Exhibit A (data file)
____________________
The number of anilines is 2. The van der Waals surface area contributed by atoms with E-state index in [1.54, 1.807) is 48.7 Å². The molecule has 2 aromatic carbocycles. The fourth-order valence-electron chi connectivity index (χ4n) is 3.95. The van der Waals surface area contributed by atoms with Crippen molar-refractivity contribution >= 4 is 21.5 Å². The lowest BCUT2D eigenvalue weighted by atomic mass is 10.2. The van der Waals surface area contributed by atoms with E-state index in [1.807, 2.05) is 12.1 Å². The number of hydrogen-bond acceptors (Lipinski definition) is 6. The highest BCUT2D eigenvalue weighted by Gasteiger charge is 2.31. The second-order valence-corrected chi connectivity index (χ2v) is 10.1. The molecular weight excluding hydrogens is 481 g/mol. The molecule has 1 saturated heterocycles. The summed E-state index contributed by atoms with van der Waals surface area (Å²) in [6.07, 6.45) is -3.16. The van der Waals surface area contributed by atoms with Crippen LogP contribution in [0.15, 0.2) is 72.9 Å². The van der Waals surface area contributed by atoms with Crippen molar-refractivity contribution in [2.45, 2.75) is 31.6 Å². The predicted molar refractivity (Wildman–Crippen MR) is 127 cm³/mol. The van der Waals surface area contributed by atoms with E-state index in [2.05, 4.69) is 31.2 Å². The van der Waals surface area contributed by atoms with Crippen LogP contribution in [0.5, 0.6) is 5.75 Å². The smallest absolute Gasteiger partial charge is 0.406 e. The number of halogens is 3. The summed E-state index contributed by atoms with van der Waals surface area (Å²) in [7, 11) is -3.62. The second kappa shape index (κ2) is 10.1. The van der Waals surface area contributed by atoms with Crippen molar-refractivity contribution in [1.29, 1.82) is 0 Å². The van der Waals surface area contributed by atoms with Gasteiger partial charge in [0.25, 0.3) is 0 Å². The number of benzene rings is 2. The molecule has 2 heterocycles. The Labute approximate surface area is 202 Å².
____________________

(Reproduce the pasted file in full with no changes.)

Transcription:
The number of anilines is 2. The van der Waals surface area contributed by atoms with E-state index in [1.54, 1.807) is 48.7 Å². The molecule has 2 aromatic carbocycles. The fourth-order valence-electron chi connectivity index (χ4n) is 3.95. The van der Waals surface area contributed by atoms with Crippen molar-refractivity contribution >= 4 is 21.5 Å². The lowest BCUT2D eigenvalue weighted by atomic mass is 10.2. The van der Waals surface area contributed by atoms with E-state index in [1.807, 2.05) is 12.1 Å². The number of hydrogen-bond acceptors (Lipinski definition) is 6. The highest BCUT2D eigenvalue weighted by Gasteiger charge is 2.31. The second-order valence-corrected chi connectivity index (χ2v) is 10.1. The molecular weight excluding hydrogens is 481 g/mol. The molecule has 1 saturated heterocycles. The summed E-state index contributed by atoms with van der Waals surface area (Å²) in [6.07, 6.45) is -3.16. The van der Waals surface area contributed by atoms with Crippen LogP contribution in [0.15, 0.2) is 72.9 Å². The van der Waals surface area contributed by atoms with Crippen molar-refractivity contribution in [2.45, 2.75) is 31.6 Å². The predicted molar refractivity (Wildman–Crippen MR) is 127 cm³/mol. The van der Waals surface area contributed by atoms with E-state index in [2.05, 4.69) is 31.2 Å². The van der Waals surface area contributed by atoms with Crippen LogP contribution in [0.5, 0.6) is 5.75 Å². The smallest absolute Gasteiger partial charge is 0.406 e. The number of halogens is 3. The summed E-state index contributed by atoms with van der Waals surface area (Å²) in [7, 11) is -3.62. The second kappa shape index (κ2) is 10.1. The van der Waals surface area contributed by atoms with Crippen molar-refractivity contribution in [1.29, 1.82) is 0 Å². The van der Waals surface area contributed by atoms with Gasteiger partial charge in [0.25, 0.3) is 0 Å². The number of benzene rings is 2. The molecule has 2 heterocycles. The Labute approximate surface area is 202 Å².